WASHINGTON (Reuters) - The Justice Department is investigating accounting irregularities at Chinese companies listed on U.S. stock exchanges, said an official with the Securities and Exchange Commission, suggesting criminal charges may be brought in addition to civil proceedings.
“There are parts of the Justice Department that are actively engaged in this area,” Robert Khuzami, director of enforcement at the SEC, said in an interview conducted on Tuesday and published on Thursday.
A number of federal prosecutors around the United States were taking part in the investigation, he told Reuters, but declined to name them.
Involvement of U.S. attorneys general in various locations adds investigative firepower to the SEC and the Federal Bureau of Investigation, which are also probing the accounting methods of certain U.S.-listed Chinese companies.
“I think that you will see greater (Department of Justice) involvement as time goes on,” Khuzami said when asked if criminal charges would be filed in the investigation.
A former federal prosecutor, he declined to elaborate on which Chinese companies or auditors were being scrutinized by the Justice Department.
An SEC review of accounting problems at foreign-based stock issuers sharpened its focus earlier this year when dozens of China-based companies began disclosing auditor resignations or book-keeping irregularities.
For example, Deloitte Touche Tohmatsu CPA Ltd in May resigned as auditor of Chinese software company Longtop Financial Technologies Ltd, saying it had found falsified financial records and bank balance confirmations.
Accounting experts and lawyers said the Justice Department’s involvement showed how determined U.S. authorities are to tackle the problems, but added the lack of an extradition treaty with China would make it tough to secure criminal convictions.
“I can’t see that China is going to turn anyone over for prosecution, so what this may end up doing is highlighting the difficulty of enforcing the U.S. securities laws with respect to U.S.-listed Chinese companies,” said Paul Gillis, visiting professor of accounting at Peking University’s Guanghua School of Management.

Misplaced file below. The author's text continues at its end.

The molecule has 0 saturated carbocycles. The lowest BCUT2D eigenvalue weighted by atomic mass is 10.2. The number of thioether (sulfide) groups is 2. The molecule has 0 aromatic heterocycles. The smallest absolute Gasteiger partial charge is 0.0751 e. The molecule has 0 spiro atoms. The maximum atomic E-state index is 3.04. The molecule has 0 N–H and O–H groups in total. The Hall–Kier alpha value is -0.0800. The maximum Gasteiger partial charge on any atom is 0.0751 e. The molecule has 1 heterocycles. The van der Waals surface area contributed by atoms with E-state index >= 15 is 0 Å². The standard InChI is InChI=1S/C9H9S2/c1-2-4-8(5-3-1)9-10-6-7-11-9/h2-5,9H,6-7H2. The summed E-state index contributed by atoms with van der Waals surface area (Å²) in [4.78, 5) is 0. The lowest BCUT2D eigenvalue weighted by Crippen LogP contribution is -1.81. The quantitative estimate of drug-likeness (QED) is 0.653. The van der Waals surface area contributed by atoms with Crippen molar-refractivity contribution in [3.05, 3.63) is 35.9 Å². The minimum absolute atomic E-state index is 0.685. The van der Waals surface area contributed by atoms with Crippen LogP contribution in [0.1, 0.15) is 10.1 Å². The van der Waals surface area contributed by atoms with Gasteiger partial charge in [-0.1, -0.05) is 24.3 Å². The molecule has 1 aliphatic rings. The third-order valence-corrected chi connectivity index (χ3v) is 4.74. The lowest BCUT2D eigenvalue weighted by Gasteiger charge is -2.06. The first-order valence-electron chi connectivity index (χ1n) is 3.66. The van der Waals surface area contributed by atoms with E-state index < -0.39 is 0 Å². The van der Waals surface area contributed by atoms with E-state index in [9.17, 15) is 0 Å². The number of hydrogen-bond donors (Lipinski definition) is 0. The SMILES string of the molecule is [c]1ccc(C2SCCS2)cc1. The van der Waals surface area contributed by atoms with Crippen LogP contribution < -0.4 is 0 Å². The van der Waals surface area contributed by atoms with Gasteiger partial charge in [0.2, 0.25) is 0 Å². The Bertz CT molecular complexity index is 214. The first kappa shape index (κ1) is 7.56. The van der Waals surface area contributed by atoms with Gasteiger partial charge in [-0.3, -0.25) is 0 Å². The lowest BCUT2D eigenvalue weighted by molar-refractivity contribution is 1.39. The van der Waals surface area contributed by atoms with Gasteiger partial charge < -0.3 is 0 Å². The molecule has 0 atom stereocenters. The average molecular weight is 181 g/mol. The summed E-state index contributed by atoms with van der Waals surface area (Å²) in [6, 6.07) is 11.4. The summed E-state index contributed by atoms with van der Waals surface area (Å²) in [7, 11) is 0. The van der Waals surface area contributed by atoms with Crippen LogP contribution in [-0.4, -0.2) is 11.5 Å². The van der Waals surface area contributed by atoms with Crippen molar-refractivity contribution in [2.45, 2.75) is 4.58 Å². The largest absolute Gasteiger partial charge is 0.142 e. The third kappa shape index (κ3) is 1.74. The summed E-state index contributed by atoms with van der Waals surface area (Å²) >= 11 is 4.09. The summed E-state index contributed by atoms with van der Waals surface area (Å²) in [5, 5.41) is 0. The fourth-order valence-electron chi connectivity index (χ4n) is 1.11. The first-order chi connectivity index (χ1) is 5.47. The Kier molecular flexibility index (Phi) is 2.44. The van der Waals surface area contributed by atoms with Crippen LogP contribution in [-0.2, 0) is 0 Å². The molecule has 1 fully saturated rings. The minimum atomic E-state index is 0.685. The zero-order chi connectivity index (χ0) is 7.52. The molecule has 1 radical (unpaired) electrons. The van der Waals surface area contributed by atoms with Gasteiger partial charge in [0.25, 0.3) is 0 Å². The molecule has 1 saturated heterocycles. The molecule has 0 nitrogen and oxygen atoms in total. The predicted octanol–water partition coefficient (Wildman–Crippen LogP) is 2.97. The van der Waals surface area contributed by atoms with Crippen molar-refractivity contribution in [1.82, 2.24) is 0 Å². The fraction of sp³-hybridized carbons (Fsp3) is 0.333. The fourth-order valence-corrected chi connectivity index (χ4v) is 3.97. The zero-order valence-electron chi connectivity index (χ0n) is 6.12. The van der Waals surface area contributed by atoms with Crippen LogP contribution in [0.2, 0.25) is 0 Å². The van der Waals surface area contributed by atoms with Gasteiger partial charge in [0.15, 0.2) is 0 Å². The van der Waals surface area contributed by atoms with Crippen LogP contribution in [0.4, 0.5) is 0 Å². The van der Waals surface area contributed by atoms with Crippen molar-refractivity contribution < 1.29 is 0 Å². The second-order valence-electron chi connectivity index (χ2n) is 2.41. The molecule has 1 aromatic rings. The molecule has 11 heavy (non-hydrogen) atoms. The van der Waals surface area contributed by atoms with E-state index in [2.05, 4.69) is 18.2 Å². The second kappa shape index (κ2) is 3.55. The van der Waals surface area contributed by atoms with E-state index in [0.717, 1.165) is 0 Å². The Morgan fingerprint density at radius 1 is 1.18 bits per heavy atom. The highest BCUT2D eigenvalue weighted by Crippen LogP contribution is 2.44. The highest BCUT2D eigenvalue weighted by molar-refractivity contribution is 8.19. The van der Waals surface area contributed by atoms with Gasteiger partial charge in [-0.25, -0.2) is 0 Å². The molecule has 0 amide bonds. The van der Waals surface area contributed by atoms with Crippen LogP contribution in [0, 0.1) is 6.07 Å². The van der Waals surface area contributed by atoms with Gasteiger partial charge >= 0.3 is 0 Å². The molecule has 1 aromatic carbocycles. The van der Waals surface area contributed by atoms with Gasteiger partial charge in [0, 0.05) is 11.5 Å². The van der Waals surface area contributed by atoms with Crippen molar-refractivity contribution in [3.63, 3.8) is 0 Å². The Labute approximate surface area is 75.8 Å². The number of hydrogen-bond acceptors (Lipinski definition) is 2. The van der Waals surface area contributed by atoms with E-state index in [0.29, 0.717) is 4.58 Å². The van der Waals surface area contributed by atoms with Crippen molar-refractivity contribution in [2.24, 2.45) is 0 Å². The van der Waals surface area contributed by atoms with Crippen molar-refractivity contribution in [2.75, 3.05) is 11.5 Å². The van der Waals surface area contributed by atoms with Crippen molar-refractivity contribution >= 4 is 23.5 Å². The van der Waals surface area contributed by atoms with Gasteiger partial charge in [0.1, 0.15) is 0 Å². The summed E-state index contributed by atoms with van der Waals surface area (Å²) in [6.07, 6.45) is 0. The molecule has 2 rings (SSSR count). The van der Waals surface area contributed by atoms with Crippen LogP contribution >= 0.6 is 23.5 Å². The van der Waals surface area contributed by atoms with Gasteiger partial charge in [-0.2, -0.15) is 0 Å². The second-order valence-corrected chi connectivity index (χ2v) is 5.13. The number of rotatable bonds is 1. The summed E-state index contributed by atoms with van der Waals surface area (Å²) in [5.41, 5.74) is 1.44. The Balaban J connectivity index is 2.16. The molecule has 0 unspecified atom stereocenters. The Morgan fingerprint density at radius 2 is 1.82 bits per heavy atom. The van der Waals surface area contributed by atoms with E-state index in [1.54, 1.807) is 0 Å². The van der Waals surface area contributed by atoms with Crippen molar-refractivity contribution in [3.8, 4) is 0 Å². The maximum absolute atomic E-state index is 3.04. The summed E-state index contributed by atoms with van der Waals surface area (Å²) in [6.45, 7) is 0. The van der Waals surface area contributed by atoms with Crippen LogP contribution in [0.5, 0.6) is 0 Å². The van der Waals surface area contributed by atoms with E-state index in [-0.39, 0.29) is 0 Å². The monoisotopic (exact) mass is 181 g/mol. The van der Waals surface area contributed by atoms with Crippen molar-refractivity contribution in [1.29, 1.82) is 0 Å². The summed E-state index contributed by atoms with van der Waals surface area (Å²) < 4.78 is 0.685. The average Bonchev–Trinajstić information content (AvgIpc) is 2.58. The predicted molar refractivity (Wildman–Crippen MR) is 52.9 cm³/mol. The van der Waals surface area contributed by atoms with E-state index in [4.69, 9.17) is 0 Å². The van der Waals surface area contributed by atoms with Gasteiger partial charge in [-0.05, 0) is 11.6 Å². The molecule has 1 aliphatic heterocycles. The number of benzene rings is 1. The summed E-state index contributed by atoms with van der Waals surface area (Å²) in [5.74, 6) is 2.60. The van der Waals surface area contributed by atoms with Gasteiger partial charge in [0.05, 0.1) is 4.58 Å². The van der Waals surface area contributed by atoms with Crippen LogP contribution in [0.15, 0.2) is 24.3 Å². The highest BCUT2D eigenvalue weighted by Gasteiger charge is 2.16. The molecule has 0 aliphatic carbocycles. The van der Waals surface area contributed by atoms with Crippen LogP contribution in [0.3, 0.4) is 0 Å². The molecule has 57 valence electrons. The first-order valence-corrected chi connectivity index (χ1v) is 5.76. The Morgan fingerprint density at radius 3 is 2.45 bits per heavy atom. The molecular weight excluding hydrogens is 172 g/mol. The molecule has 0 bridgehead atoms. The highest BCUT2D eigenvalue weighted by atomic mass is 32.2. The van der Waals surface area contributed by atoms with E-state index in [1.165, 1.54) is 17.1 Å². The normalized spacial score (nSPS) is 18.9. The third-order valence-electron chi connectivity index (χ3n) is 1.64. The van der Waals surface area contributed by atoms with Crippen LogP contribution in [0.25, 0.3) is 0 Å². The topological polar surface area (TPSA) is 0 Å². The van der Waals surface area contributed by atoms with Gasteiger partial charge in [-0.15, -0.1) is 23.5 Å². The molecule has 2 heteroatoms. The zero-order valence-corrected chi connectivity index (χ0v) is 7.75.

A Hong Kong-based lawyer, who has advised a number of Chinese companies involved in U.S. investigations, added that American criminal prosecutors tend to have difficulty obtaining evidence from their Chinese counterparts.
“The Department of Justice will face as many hurdles as all the other U.S. authorities. I don’t think they are in any better position than the SEC when it comes to gathering evidence and taking action,” he said.
The lawyer declined to be named as he is not authorized to speak to media.
Shares of some Chinese companies listed in the United States fell on Thursday after Khuzami’s statements became public.
Among them, Focus Media dived 18 percent, Sohu.com Inc closed 4.7 percent lower, Baidu Inc fell 9.2 percent, China Sky One Medical Inc declined 3.8 percent and Sina Corp ended down 9.7 percent.
The SEC has struggled to gain access to documents it needs in the investigation because strict Chinese laws have made auditors reluctant to turn them over.
The FBI has an embedded agent in an SEC working group on Chinese companies that enter the stock market through so-called reverse mergers with U.S. shell companies.
Officials from the SEC and the Public Company Accounting Oversight Board (PCAOB) are due to meet with their Chinese counterparts in Washington, D.C. in October for a second round of talks on joint inspections of auditing firms in China.
“Not having proper accounting and reliable audit review for publicly traded companies with operations in China is just not acceptable. We have to find a path to resolution of this issue,” Khuzami said.
“It is ... a big issue for us.”
‘NOT A ONE-TRICK PONY’
Earlier in September, the SEC sought a federal court order to force the Shanghai arm of Deloitte to turn over its work papers regarding Longtop Financial.
The results of the Deloitte subpoena enforcement action will be closely watched by other auditing companies, Khuzami said.
The federal government is also pursuing other options to ensure better accounting practices at U.S.-listed companies based in China, he said.
“Obviously, the results here will inform the conduct of others that are similarly situated. In that sense, it’s going to be instructive,” Khuzami said.
“At the same time, we’re not a one-trick pony; There are other efforts to reach resolution of these issues. We continue to work closely with our regulatory counterparts in China and in other countries to find a path to resolution.”
In a recent interview with Reuters, Assistant Attorney General Lanny Breuer, head of the Justice Department’s criminal division, underscored the government’s commitment to fighting accounting fraud of any kind.
He declined, however, to comment on specific cases that could be brought against Chinese firms listed in the United States.
The Justice Department declined comment for this story, saying it does not confirm or deny investigations.
In any criminal case, the question would be whether the company lied to the auditor, or whether the auditor acted recklessly or knowingly in not detecting the alleged fraud.
Merely not providing records under these circumstances -- as in the Deloitte case -- would not likely rise to the level of criminal violation, Khuzami said.
The PCAOB, the agency that oversees auditors of public companies, has inspection authority over auditing firms, while the SEC has enforcement authority over those companies.
Together, the two agencies have greater leverage over auditing firms than do criminal authorities, Khuzami said.
Reporting by Andrea Shalal-Esa and Sarah N. Lynch, additional reporting by Rachel Armstrong in SINGAPORE; Editing by John Wallace, Tim Dobbyn and Vinu Pilakkot